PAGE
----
Some notable research studies have highlighted the importance of the temporal relationship between responses and consequences. For example, Williams (1976, Experiment 1) interposed a delay between responding and reinforcement after training pigeons to respond to a variable-interval (VI) 2-min schedule of reinforcement. Across conditions, the delay period was varied from 3 s to 15 s, and was unsignaled (the peck that met the VI requirement started the delay timer but was not associated with any stimulus change, and food was delivered at the end of the delay period). Even with the shortest (3 s) delay period, response rates were reduced 70-80% compared to baseline responding. Thus, a small delay had a profound effect on responding. The results are even more striking when one considers that the actual delay between the last response and the reinforcer was likely shorter than 3 s since the pigeons could continue to respond during the delay period.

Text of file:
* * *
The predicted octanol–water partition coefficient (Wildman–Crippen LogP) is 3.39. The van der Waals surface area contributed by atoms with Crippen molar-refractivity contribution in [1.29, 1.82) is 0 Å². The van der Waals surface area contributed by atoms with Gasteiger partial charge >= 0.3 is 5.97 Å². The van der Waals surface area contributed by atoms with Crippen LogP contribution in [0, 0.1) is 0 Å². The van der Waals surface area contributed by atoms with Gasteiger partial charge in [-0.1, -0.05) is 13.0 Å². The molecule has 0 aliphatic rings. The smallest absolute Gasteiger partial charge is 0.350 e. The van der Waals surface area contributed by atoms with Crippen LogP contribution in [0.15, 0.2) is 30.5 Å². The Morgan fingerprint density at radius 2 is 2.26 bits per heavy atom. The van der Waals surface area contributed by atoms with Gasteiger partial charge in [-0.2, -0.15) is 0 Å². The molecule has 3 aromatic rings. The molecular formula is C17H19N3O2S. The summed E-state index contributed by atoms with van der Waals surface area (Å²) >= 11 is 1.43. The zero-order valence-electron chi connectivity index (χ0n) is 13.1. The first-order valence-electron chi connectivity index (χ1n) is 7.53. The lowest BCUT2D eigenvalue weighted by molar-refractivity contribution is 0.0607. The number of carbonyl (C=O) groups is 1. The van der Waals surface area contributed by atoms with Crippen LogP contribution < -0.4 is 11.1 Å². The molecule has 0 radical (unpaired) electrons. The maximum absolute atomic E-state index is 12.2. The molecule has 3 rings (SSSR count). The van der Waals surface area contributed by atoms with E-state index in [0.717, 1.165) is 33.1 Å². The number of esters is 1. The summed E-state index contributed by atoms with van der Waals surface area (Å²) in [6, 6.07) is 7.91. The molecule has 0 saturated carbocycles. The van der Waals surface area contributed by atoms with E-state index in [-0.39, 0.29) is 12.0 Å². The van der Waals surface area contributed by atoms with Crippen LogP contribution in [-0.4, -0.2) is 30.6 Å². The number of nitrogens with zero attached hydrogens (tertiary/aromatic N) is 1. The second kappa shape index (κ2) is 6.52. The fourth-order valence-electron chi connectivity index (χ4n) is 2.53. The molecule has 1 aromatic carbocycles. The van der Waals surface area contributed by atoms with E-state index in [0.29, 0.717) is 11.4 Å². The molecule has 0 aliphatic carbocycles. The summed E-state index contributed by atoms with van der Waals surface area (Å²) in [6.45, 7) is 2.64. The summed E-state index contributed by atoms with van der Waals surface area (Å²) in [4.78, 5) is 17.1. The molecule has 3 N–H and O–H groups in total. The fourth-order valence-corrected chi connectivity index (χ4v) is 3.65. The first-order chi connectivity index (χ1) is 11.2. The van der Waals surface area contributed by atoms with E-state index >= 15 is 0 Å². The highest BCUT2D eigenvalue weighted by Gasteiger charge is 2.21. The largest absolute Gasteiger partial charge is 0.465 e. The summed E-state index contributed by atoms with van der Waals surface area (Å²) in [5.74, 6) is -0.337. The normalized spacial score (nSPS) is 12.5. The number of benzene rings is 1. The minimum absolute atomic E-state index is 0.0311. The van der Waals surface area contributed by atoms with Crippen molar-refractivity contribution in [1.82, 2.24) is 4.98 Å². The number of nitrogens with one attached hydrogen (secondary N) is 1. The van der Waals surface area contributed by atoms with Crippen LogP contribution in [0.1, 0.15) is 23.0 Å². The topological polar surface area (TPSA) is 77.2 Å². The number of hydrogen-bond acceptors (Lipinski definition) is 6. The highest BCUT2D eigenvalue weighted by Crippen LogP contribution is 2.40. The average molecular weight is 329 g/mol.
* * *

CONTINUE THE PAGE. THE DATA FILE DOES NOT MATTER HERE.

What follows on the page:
Similarly, other researchers have found considerable attenuation of response rates when short delays are interposed between responses and reinforcers (e.g., Black, Belluzzi, & Stein, 1985; Royalty, Williams, & Fantino, 1987; Sizemore and Lattal, 1977). The observation that short delays can have large negative effects is also evident in the widespread practice of using very short changeover delays (CODs) when assessing preference in a choice procedure, often as short as 1.5 s (e.g., Herrnstein, 1961). In other words, simply delaying the reinforcer by less than 2 s appears sufficient to disrupt adventitious reinforcement of switching behavior.